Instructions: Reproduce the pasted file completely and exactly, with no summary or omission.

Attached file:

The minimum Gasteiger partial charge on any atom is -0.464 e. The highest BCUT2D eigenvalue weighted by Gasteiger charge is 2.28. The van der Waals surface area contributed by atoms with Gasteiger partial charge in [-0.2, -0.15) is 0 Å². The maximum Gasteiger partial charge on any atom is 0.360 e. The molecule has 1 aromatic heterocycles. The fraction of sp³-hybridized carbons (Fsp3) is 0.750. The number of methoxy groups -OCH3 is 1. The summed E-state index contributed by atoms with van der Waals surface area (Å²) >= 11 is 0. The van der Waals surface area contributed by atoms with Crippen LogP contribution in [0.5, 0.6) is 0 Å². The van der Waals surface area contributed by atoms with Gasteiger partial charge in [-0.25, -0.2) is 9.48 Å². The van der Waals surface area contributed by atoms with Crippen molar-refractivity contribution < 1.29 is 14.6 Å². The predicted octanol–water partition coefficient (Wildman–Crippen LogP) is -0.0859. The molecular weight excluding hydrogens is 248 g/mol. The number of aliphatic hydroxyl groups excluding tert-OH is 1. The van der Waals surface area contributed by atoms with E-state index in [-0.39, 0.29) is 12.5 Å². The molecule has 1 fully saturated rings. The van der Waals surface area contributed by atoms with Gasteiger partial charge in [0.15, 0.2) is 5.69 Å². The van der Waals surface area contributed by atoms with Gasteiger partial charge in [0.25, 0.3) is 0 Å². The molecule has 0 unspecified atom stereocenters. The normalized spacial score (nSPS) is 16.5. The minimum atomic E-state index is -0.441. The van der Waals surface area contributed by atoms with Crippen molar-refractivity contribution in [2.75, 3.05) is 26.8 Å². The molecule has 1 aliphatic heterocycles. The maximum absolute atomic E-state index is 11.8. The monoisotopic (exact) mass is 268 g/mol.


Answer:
The minimum Gasteiger partial charge on any atom is -0.464 e. The highest BCUT2D eigenvalue weighted by Gasteiger charge is 2.28. The van der Waals surface area contributed by atoms with Gasteiger partial charge in [-0.2, -0.15) is 0 Å². The maximum Gasteiger partial charge on any atom is 0.360 e. The molecule has 1 aromatic heterocycles. The fraction of sp³-hybridized carbons (Fsp3) is 0.750. The number of methoxy groups -OCH3 is 1. The summed E-state index contributed by atoms with van der Waals surface area (Å²) >= 11 is 0. The van der Waals surface area contributed by atoms with Crippen LogP contribution in [0.5, 0.6) is 0 Å². The van der Waals surface area contributed by atoms with Gasteiger partial charge in [-0.25, -0.2) is 9.48 Å². The van der Waals surface area contributed by atoms with Crippen molar-refractivity contribution < 1.29 is 14.6 Å². The predicted octanol–water partition coefficient (Wildman–Crippen LogP) is -0.0859. The molecular weight excluding hydrogens is 248 g/mol. The number of aliphatic hydroxyl groups excluding tert-OH is 1. The van der Waals surface area contributed by atoms with E-state index in [-0.39, 0.29) is 12.5 Å². The molecule has 1 fully saturated rings. The van der Waals surface area contributed by atoms with Gasteiger partial charge in [0.15, 0.2) is 5.69 Å². The van der Waals surface area contributed by atoms with Gasteiger partial charge in [0.25, 0.3) is 0 Å². The molecule has 0 unspecified atom stereocenters. The normalized spacial score (nSPS) is 16.5. The minimum atomic E-state index is -0.441. The van der Waals surface area contributed by atoms with Crippen molar-refractivity contribution in [2.75, 3.05) is 26.8 Å². The molecule has 1 aliphatic heterocycles. The maximum absolute atomic E-state index is 11.8. The monoisotopic (exact) mass is 268 g/mol.